Hello! I’m Zach, and VGC Stats is my own personal project. While VGC Stats has kept me in constant contact with the VGC community this year, I had not seriously played VGC since Worlds 2016. With a new and exciting format coming up this year, I decided that I’d be returning to the competitive field for another go. I put a lot of pressure on myself, valuing this tournament far more than any in my past. I wanted to prove to myself that I could compete with the players whose names I’ve entered into our database countless times.

I knew finding a solid team and practicing enough would be a giant challenge, so I started working immediately after I got home from Nashville. I played nearly 500 games on the VGC 2019 ladder in the eighteen days between then and the day of the regional, which is likely more than I’ve practiced in every other year I was playing VGC (2014-2016) all combined. About halfway through, I eventually found an effective team worth settling on: Lunala/Xerneas. I started regularly asking my friends for Best of 3 sets, and continued playing more and more games on the ladder.

Two days before the tournament, I entered panic mode, as the regional was right around the corner and I started to doubt my team. Chuppa and I nearly switched to Tommy Cooleen’s Kyogre/Ho-Oh team (which would take 2nd place piloted by Andy Burley) the night before the tournament, but on Saturday morning we decided to lock in the six we played the most games with: our Lunala/Xerneas team, with Lovely Kiss Smeargle and Stakataka.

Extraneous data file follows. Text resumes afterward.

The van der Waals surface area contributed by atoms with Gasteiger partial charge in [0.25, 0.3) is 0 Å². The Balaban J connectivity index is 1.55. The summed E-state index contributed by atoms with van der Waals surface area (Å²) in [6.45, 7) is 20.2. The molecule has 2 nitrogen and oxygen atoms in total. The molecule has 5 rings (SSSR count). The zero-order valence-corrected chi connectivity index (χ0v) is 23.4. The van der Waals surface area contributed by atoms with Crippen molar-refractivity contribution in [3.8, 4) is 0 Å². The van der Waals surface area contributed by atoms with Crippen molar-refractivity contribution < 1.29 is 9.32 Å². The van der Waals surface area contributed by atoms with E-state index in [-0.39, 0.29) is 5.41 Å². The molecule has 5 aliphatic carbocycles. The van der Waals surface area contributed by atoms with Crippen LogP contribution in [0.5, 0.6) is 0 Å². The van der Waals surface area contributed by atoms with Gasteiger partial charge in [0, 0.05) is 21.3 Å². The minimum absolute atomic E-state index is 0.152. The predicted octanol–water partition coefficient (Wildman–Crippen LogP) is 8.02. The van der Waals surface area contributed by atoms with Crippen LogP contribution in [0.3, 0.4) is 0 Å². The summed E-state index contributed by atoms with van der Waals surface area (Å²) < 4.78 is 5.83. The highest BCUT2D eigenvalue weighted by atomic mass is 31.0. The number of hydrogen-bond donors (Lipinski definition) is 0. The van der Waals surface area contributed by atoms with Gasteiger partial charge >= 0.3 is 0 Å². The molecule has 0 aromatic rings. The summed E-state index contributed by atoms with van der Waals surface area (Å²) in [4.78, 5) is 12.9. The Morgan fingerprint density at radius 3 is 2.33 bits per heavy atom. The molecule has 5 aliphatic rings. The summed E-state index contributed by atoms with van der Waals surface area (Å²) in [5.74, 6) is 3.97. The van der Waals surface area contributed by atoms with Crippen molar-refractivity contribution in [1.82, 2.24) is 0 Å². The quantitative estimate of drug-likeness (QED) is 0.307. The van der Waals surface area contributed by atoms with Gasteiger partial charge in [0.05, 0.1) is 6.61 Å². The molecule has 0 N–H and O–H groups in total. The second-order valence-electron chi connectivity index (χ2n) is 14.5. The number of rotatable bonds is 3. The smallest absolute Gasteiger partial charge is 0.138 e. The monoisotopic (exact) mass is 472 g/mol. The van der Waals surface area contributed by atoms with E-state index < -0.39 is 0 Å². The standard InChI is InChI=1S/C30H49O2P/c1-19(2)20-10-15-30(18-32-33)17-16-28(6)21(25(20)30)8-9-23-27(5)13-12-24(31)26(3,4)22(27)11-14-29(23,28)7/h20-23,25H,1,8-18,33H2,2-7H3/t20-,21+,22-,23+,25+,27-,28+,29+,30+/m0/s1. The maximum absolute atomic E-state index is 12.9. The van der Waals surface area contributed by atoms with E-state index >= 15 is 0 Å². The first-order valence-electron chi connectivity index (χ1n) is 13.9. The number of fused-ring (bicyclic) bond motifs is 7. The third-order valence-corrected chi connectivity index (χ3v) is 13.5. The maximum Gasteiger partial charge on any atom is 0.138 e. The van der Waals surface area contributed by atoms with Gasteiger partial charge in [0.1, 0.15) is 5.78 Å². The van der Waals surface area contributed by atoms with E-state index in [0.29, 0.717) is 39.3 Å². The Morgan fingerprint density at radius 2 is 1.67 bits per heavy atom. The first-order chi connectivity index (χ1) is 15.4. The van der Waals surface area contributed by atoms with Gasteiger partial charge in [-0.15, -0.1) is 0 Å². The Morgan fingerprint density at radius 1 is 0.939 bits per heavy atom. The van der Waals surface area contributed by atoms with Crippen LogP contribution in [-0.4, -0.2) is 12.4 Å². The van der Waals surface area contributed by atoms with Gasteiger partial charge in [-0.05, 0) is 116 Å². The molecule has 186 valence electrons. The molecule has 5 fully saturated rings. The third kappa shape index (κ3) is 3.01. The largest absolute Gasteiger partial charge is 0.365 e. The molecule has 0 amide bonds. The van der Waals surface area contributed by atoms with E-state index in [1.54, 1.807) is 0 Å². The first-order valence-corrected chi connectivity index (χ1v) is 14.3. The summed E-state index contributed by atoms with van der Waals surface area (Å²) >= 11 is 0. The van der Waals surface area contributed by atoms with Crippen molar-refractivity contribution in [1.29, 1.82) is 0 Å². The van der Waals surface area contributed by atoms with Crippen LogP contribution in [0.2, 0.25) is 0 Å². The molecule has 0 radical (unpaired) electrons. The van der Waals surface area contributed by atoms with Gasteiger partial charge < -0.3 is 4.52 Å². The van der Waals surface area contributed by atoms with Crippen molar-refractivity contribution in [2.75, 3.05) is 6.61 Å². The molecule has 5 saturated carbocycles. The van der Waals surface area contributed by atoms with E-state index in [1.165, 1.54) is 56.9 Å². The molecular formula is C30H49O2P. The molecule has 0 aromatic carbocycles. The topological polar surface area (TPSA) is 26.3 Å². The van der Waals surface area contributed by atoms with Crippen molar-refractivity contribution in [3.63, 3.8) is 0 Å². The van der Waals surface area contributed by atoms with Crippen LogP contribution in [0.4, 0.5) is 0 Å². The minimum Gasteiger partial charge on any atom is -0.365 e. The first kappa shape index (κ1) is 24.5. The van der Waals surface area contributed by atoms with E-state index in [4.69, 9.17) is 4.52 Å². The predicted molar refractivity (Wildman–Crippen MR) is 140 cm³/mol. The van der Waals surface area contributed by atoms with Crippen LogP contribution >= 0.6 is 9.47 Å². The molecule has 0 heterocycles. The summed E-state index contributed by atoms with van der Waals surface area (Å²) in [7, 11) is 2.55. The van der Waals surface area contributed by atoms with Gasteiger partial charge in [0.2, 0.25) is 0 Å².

The Team

Lunala @ Choice Specs
Ability: Shadow Shield
EVs: 252 SpA / 4 SpD / 252 Spe
Timid Nature
- Moongeist Beam
- Psyshock
- Focus Blast
- Moonblast

Bring rate: 2020 (100%)
Win rate: 1320 (65%)

I picked Lunala because it can soundly handle most of the Pokemon that threaten Xerneas, paving the way for Xerneas to clean up whatever remains. Bronzong, Dusk Mane Necrozma, and Amoonguss were Lunala’s most obvious victims, but Ferrothorn and Stakataka also dropped to two Moongeist Beams. Before I tried Lunala, I was skeptical about using one of my restricted Pokemon to lock into one attack at an average speed tier. However, the power of Moongeist Beam and safety guaranteed by Shadow Shield made Lunala such a difficult force to stop that it quickly grew on me. Choice Specs was necessary, without it Lunala could not always OHKO Bronzong. I preferred Timid to Modest nature because Choice Specs Lunala mirrors are a nightmare and I wanted mine to always be faster.

While virtually every team had an Incineroar to switch into Moongiest Beam, Incineroar was frequently the only Ghost-type resist on opposing teams, which meant Lunala could deal huge damage almost every turn. Psyshock exploited Kyogre’s weaker physical defense, and ignored opposing Xerneas’ Special Defense boosts to cleanly 2HKO. Focus Blast did not KO Incineroar from full HP, but it was still helpful for finishing them off after they already took a little damage. The accuracy was shaky but I only used Focus Blast 4 or 5 times out of 20 games. Moonblast came in handy exactly once in the tournament, when it took out Wolfe’s Zygarde in one hit, but in practice it was also useful for hitting Yveltal while Xerneas’s Fairy Aura was active.